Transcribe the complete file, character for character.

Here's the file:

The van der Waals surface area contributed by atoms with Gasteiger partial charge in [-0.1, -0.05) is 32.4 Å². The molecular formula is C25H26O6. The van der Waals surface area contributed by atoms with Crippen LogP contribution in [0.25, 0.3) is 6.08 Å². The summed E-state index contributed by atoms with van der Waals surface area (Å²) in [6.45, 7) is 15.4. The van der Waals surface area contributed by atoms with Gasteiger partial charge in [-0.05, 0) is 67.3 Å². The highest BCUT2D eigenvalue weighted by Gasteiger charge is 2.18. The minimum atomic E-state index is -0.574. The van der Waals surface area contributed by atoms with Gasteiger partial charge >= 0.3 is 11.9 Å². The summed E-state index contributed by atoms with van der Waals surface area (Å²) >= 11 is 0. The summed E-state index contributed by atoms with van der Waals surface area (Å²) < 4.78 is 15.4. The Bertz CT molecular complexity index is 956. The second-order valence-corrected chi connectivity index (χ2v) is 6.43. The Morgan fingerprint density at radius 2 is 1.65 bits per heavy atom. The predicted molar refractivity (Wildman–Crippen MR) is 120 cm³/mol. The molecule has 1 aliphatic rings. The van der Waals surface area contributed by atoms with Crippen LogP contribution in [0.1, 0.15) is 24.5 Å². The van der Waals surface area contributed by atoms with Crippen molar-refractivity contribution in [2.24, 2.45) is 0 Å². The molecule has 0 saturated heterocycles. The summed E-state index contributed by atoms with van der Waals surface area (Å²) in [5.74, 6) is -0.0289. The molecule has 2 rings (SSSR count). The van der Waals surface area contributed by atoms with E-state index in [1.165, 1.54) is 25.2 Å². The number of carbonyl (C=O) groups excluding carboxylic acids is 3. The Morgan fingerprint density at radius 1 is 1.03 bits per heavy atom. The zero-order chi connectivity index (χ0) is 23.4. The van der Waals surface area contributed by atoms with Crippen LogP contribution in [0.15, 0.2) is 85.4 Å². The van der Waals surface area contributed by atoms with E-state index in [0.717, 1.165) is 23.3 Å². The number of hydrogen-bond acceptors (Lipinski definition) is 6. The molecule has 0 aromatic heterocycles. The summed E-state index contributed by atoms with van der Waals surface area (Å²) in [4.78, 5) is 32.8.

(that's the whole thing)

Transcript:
The van der Waals surface area contributed by atoms with Gasteiger partial charge in [-0.1, -0.05) is 32.4 Å². The molecular formula is C25H26O6. The van der Waals surface area contributed by atoms with Crippen LogP contribution in [0.25, 0.3) is 6.08 Å². The summed E-state index contributed by atoms with van der Waals surface area (Å²) in [6.45, 7) is 15.4. The van der Waals surface area contributed by atoms with Gasteiger partial charge in [-0.05, 0) is 67.3 Å². The highest BCUT2D eigenvalue weighted by Gasteiger charge is 2.18. The minimum atomic E-state index is -0.574. The van der Waals surface area contributed by atoms with Gasteiger partial charge >= 0.3 is 11.9 Å². The summed E-state index contributed by atoms with van der Waals surface area (Å²) >= 11 is 0. The summed E-state index contributed by atoms with van der Waals surface area (Å²) < 4.78 is 15.4. The Bertz CT molecular complexity index is 956. The second-order valence-corrected chi connectivity index (χ2v) is 6.43. The Morgan fingerprint density at radius 2 is 1.65 bits per heavy atom. The predicted molar refractivity (Wildman–Crippen MR) is 120 cm³/mol. The molecule has 1 aliphatic rings. The van der Waals surface area contributed by atoms with Crippen LogP contribution in [0.1, 0.15) is 24.5 Å². The van der Waals surface area contributed by atoms with Crippen molar-refractivity contribution in [2.24, 2.45) is 0 Å². The molecule has 0 saturated heterocycles. The summed E-state index contributed by atoms with van der Waals surface area (Å²) in [5.74, 6) is -0.0289. The molecule has 2 rings (SSSR count). The van der Waals surface area contributed by atoms with E-state index in [1.165, 1.54) is 25.2 Å². The number of carbonyl (C=O) groups excluding carboxylic acids is 3. The Morgan fingerprint density at radius 1 is 1.03 bits per heavy atom. The zero-order chi connectivity index (χ0) is 23.4. The van der Waals surface area contributed by atoms with Crippen LogP contribution in [0.15, 0.2) is 85.4 Å². The van der Waals surface area contributed by atoms with E-state index in [0.717, 1.165) is 23.3 Å². The number of hydrogen-bond acceptors (Lipinski definition) is 6. The molecule has 0 aromatic heterocycles. The summed E-state index contributed by atoms with van der Waals surface area (Å²) in [4.78, 5) is 32.8.